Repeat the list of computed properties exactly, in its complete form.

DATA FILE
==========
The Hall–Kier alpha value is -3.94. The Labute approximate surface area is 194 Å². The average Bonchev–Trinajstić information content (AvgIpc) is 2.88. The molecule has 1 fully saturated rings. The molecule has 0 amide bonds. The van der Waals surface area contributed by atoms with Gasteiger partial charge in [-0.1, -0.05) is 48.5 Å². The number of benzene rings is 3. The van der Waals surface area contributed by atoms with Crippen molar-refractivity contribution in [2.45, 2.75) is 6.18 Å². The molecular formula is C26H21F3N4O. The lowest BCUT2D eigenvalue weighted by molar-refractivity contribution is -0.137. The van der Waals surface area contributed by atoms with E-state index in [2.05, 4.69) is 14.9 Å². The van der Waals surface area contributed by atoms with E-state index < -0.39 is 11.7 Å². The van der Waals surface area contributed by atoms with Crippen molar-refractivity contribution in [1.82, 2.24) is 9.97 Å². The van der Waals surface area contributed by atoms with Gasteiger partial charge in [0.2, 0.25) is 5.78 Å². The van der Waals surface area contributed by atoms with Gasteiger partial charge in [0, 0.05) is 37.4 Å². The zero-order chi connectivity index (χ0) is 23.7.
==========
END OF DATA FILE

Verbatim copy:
The Hall–Kier alpha value is -3.94. The Labute approximate surface area is 194 Å². The average Bonchev–Trinajstić information content (AvgIpc) is 2.88. The molecule has 1 fully saturated rings. The molecule has 0 amide bonds. The van der Waals surface area contributed by atoms with Gasteiger partial charge in [-0.1, -0.05) is 48.5 Å². The number of benzene rings is 3. The van der Waals surface area contributed by atoms with Crippen molar-refractivity contribution in [2.45, 2.75) is 6.18 Å². The molecular formula is C26H21F3N4O. The lowest BCUT2D eigenvalue weighted by molar-refractivity contribution is -0.137. The van der Waals surface area contributed by atoms with E-state index in [2.05, 4.69) is 14.9 Å². The van der Waals surface area contributed by atoms with E-state index < -0.39 is 11.7 Å². The van der Waals surface area contributed by atoms with Crippen molar-refractivity contribution in [1.82, 2.24) is 9.97 Å². The van der Waals surface area contributed by atoms with Gasteiger partial charge in [0.2, 0.25) is 5.78 Å². The van der Waals surface area contributed by atoms with Gasteiger partial charge in [0, 0.05) is 37.4 Å². The zero-order chi connectivity index (χ0) is 23.7.